The Labor machine had kept schtum while KRudd was riding high in the polls, but once he’d fallen from grace in the eyes of the media and the public, the cogs whirred and it started into action. There was no way it was going to let a personally unpopular leader lose this election for them. I do wonder when the plan to remove KRudd was initiated. I’m pretty sure that it wasn’t an impulsive decision (contrary to the way in which it was portrayed last week). After all, Gillard’s new hair-do and colour was evident a few days before the putsch, and it seems odd to have it done then, rather than in the parliamentary recess…unless she knew what was coming. Of course, she does have a hairdresser as a partner…lucky thing…
An informal poll of my friends after the putsch indicates that many are more satisfied with Gillard as leader than KRudd, and they are disposed to respect her, but they remain uncomfortable with the ruthless way in which it occurred.
Even though I’d lost confidence in KRudd totally by the end, I did find the sight of him crying on national television heart-rending, and I couldn’t watch it. I’d feel the same for any person of any political stripe in his position. (One of my early political memories is of seeing Malcolm Fraser crying after losing to Bob Hawke, and feeling puzzled and very sorry for him, even though I loved Hawkie. I asked Dad why Fraser was crying — I think I had actually thought men were incapable of crying — and Dad said, “It’s understandable that he’s crying; he’s just lost a very big and important contest.”)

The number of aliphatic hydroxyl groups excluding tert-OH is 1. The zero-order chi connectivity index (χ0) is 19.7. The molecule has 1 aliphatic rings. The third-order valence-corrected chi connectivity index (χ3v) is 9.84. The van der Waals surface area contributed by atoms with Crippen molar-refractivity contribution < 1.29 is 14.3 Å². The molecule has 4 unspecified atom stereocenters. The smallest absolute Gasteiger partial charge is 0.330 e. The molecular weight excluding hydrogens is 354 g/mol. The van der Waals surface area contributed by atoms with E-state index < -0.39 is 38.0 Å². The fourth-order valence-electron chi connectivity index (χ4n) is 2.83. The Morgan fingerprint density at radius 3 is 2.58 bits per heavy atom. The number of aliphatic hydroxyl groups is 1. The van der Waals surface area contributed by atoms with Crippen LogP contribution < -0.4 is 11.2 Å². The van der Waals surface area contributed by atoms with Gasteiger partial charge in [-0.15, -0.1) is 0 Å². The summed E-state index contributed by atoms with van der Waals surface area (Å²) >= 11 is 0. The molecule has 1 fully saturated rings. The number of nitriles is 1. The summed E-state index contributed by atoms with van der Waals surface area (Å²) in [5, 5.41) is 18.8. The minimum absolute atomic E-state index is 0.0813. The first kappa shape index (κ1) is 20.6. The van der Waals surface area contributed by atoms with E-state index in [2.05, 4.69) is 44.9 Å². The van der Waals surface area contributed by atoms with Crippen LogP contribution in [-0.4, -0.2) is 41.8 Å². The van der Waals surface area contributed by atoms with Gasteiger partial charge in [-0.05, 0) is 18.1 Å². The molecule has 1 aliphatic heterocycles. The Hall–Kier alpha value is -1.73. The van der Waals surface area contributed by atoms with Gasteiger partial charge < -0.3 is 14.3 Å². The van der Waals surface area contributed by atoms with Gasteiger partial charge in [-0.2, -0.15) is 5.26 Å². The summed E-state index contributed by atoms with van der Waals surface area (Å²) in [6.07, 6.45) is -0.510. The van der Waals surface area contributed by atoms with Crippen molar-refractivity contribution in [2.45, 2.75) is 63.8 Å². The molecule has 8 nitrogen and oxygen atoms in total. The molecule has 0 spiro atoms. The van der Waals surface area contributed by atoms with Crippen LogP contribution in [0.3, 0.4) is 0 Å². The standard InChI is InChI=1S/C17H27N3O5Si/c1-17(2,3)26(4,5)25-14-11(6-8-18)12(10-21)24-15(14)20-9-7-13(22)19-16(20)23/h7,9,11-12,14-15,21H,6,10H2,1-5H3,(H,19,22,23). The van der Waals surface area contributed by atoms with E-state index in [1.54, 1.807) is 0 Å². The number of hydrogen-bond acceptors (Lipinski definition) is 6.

Then KRudd was sitting despondently in the backbenches during Question Time with an expression of bewilderment and devastation: you could tell he was thinking, “How did it all go so horribly wrong?” His failure to realise it was going horribly wrong is in part the reason for his downfall. Once the herd turns against you, particularly those who were formerly on your side, you’re on a slippery slope downwards. KRudd’s failure was that he did not realise that the zeitgeist had changed for many (although to be fair, not everyone followed the herd on this — see, for example, LP posts here and here). KRudd did not take his cues from the herd and amend his actions accordingly. In fact, he’s still not taking his cues from the herd. Reportedly, he asked Gillard for a frontbench position twice and was rejected. I wouldn’t have had the cheek to do it once, myself. I would have slunk off to the backbench to hide.
The fascinating thing for me now is watching people who formerly avowed support for KRudd now disavowing him, and claiming that never supported poor old KRudd in the first place. Tim Blair has collected a few. Samuel J at Catallaxy has wondered if the government would indulge in the Roman practice of damnatio memoriae if it were allowed.
Personally, I’m left a little uneasy by the whole thing. To be honest, I’m glad KRudd’s gone. I think Lorenzo’s observation that KRudd was like the Pointy Haired Boss from Dilbert is spot-on. I hope sincerely that Gillard will be a better Prime Minister. But I remain uncomfortable with the ruthless method of dispatch, and I’m a little freaked out by the power of the herd (the media herd in particular). It’s not so much that they turned, it’s the way in which the attitude of the media from the beginning to the end of KRudd was so extreme. The progressive media herd thought KRudd was beyond reproach at the start. I don’t think that’s acceptable. Surely he was the same man from beginning to end, and surely we should have heard critical analysis about any flaws or problems in KRudd’s leadership from the start.